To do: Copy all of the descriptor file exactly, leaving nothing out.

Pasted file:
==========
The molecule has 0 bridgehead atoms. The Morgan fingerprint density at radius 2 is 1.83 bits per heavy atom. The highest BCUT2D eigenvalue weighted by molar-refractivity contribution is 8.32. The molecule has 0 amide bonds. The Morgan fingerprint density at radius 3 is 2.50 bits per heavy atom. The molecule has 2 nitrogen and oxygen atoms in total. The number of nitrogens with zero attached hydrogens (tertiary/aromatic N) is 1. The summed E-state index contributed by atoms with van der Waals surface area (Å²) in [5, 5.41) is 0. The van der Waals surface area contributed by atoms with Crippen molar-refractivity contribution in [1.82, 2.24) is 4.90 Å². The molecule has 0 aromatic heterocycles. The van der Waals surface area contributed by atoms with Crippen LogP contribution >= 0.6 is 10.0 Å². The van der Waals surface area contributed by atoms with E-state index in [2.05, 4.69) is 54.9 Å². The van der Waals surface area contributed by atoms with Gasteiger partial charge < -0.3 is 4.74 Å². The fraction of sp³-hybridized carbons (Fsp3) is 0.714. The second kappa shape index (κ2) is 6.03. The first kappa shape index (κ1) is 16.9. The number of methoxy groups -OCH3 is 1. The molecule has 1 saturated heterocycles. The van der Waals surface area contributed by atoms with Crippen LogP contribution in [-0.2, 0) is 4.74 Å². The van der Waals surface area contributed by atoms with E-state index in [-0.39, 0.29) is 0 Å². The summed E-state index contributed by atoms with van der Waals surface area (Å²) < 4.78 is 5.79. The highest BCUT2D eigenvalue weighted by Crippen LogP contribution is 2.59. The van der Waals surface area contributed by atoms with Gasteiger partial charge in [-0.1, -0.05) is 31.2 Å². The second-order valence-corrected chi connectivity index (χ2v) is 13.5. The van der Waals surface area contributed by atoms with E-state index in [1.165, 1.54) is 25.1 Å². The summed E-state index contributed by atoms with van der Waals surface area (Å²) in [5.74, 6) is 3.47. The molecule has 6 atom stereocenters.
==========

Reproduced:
The molecule has 0 bridgehead atoms. The Morgan fingerprint density at radius 2 is 1.83 bits per heavy atom. The highest BCUT2D eigenvalue weighted by molar-refractivity contribution is 8.32. The molecule has 0 amide bonds. The Morgan fingerprint density at radius 3 is 2.50 bits per heavy atom. The molecule has 2 nitrogen and oxygen atoms in total. The number of nitrogens with zero attached hydrogens (tertiary/aromatic N) is 1. The summed E-state index contributed by atoms with van der Waals surface area (Å²) in [5, 5.41) is 0. The van der Waals surface area contributed by atoms with Crippen molar-refractivity contribution in [1.82, 2.24) is 4.90 Å². The molecule has 0 aromatic heterocycles. The van der Waals surface area contributed by atoms with Crippen LogP contribution >= 0.6 is 10.0 Å². The van der Waals surface area contributed by atoms with E-state index in [2.05, 4.69) is 54.9 Å². The van der Waals surface area contributed by atoms with Gasteiger partial charge < -0.3 is 4.74 Å². The fraction of sp³-hybridized carbons (Fsp3) is 0.714. The second kappa shape index (κ2) is 6.03. The first kappa shape index (κ1) is 16.9. The number of methoxy groups -OCH3 is 1. The molecule has 1 saturated heterocycles. The van der Waals surface area contributed by atoms with Crippen LogP contribution in [-0.2, 0) is 4.74 Å². The van der Waals surface area contributed by atoms with E-state index in [-0.39, 0.29) is 0 Å². The summed E-state index contributed by atoms with van der Waals surface area (Å²) < 4.78 is 5.79. The highest BCUT2D eigenvalue weighted by Crippen LogP contribution is 2.59. The van der Waals surface area contributed by atoms with Gasteiger partial charge in [-0.1, -0.05) is 31.2 Å². The second-order valence-corrected chi connectivity index (χ2v) is 13.5. The van der Waals surface area contributed by atoms with E-state index in [1.165, 1.54) is 25.1 Å². The summed E-state index contributed by atoms with van der Waals surface area (Å²) in [5.74, 6) is 3.47. The molecule has 6 atom stereocenters.